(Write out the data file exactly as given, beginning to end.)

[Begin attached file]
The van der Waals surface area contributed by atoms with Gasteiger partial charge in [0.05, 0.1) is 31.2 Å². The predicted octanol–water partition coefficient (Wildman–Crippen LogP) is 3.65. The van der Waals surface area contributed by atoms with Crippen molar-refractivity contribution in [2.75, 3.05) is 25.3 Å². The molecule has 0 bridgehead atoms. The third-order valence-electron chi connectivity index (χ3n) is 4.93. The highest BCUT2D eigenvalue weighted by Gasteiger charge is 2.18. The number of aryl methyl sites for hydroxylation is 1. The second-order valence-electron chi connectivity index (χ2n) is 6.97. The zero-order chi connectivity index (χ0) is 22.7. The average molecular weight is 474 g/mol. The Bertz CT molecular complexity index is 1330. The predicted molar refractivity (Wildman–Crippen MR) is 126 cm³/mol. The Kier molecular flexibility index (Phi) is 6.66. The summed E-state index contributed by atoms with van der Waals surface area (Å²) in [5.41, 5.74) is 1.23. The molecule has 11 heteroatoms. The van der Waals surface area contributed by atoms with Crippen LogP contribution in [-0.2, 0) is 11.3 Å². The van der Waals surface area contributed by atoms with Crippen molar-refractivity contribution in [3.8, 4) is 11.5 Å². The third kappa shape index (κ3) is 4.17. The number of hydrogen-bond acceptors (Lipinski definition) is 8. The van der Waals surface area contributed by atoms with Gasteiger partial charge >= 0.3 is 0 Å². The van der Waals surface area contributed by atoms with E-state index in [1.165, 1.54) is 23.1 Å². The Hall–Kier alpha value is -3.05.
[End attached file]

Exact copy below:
The van der Waals surface area contributed by atoms with Gasteiger partial charge in [0.05, 0.1) is 31.2 Å². The predicted octanol–water partition coefficient (Wildman–Crippen LogP) is 3.65. The van der Waals surface area contributed by atoms with Crippen molar-refractivity contribution in [2.75, 3.05) is 25.3 Å². The molecule has 0 bridgehead atoms. The third-order valence-electron chi connectivity index (χ3n) is 4.93. The highest BCUT2D eigenvalue weighted by Gasteiger charge is 2.18. The number of aryl methyl sites for hydroxylation is 1. The second-order valence-electron chi connectivity index (χ2n) is 6.97. The zero-order chi connectivity index (χ0) is 22.7. The average molecular weight is 474 g/mol. The Bertz CT molecular complexity index is 1330. The predicted molar refractivity (Wildman–Crippen MR) is 126 cm³/mol. The Kier molecular flexibility index (Phi) is 6.66. The summed E-state index contributed by atoms with van der Waals surface area (Å²) in [5.41, 5.74) is 1.23. The molecule has 11 heteroatoms. The van der Waals surface area contributed by atoms with Crippen LogP contribution in [-0.2, 0) is 11.3 Å². The van der Waals surface area contributed by atoms with Crippen molar-refractivity contribution in [3.8, 4) is 11.5 Å². The third kappa shape index (κ3) is 4.17. The number of hydrogen-bond acceptors (Lipinski definition) is 8. The van der Waals surface area contributed by atoms with Gasteiger partial charge >= 0.3 is 0 Å². The van der Waals surface area contributed by atoms with E-state index in [1.165, 1.54) is 23.1 Å². The Hall–Kier alpha value is -3.05.